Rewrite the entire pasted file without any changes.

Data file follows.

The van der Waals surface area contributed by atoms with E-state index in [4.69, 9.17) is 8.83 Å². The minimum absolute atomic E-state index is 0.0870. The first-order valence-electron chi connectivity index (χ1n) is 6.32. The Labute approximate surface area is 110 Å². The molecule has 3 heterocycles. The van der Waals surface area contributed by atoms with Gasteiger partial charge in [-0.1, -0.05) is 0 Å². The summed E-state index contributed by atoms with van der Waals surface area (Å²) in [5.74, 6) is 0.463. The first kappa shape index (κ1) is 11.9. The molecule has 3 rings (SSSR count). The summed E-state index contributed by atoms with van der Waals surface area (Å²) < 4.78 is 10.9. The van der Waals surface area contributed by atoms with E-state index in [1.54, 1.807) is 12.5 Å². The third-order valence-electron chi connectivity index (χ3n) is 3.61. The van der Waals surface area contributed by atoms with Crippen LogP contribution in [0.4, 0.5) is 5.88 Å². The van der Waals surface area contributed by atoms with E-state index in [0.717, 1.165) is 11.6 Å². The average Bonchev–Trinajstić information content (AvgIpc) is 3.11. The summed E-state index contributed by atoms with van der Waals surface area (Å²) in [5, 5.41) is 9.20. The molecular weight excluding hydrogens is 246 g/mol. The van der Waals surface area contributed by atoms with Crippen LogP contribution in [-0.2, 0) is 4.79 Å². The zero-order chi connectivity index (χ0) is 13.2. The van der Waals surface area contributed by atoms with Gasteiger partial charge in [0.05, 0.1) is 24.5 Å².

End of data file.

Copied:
The van der Waals surface area contributed by atoms with E-state index in [4.69, 9.17) is 8.83 Å². The minimum absolute atomic E-state index is 0.0870. The first-order valence-electron chi connectivity index (χ1n) is 6.32. The Labute approximate surface area is 110 Å². The molecule has 3 heterocycles. The van der Waals surface area contributed by atoms with Gasteiger partial charge in [-0.1, -0.05) is 0 Å². The summed E-state index contributed by atoms with van der Waals surface area (Å²) in [5.74, 6) is 0.463. The first kappa shape index (κ1) is 11.9. The molecule has 3 rings (SSSR count). The summed E-state index contributed by atoms with van der Waals surface area (Å²) < 4.78 is 10.9. The van der Waals surface area contributed by atoms with E-state index in [1.54, 1.807) is 12.5 Å². The third-order valence-electron chi connectivity index (χ3n) is 3.61. The van der Waals surface area contributed by atoms with Crippen LogP contribution in [0.4, 0.5) is 5.88 Å². The van der Waals surface area contributed by atoms with E-state index in [0.717, 1.165) is 11.6 Å². The average Bonchev–Trinajstić information content (AvgIpc) is 3.11. The summed E-state index contributed by atoms with van der Waals surface area (Å²) in [5, 5.41) is 9.20. The molecular weight excluding hydrogens is 246 g/mol. The van der Waals surface area contributed by atoms with Crippen LogP contribution in [-0.2, 0) is 4.79 Å². The zero-order chi connectivity index (χ0) is 13.2. The van der Waals surface area contributed by atoms with Gasteiger partial charge in [0.05, 0.1) is 24.5 Å².